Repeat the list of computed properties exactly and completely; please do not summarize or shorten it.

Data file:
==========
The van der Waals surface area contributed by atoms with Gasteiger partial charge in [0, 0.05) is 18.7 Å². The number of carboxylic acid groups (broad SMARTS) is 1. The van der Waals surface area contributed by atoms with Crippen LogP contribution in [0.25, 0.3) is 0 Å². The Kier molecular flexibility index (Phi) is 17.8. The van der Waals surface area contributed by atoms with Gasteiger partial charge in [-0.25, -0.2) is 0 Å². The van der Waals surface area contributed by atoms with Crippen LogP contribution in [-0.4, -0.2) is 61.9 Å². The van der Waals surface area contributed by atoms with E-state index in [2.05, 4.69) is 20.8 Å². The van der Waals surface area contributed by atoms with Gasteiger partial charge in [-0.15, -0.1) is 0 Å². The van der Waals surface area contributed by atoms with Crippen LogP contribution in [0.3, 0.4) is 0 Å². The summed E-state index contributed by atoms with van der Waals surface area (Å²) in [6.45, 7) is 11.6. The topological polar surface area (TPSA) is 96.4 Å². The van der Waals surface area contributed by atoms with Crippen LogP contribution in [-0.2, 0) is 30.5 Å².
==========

The van der Waals surface area contributed by atoms with Gasteiger partial charge in [0, 0.05) is 18.7 Å². The number of carboxylic acid groups (broad SMARTS) is 1. The van der Waals surface area contributed by atoms with Crippen LogP contribution in [0.25, 0.3) is 0 Å². The Kier molecular flexibility index (Phi) is 17.8. The van der Waals surface area contributed by atoms with Gasteiger partial charge in [-0.25, -0.2) is 0 Å². The van der Waals surface area contributed by atoms with Crippen LogP contribution in [-0.4, -0.2) is 61.9 Å². The van der Waals surface area contributed by atoms with E-state index in [2.05, 4.69) is 20.8 Å². The van der Waals surface area contributed by atoms with Gasteiger partial charge in [-0.15, -0.1) is 0 Å². The van der Waals surface area contributed by atoms with Crippen LogP contribution in [0.3, 0.4) is 0 Å². The summed E-state index contributed by atoms with van der Waals surface area (Å²) in [6.45, 7) is 11.6. The topological polar surface area (TPSA) is 96.4 Å². The van der Waals surface area contributed by atoms with Crippen LogP contribution in [-0.2, 0) is 30.5 Å².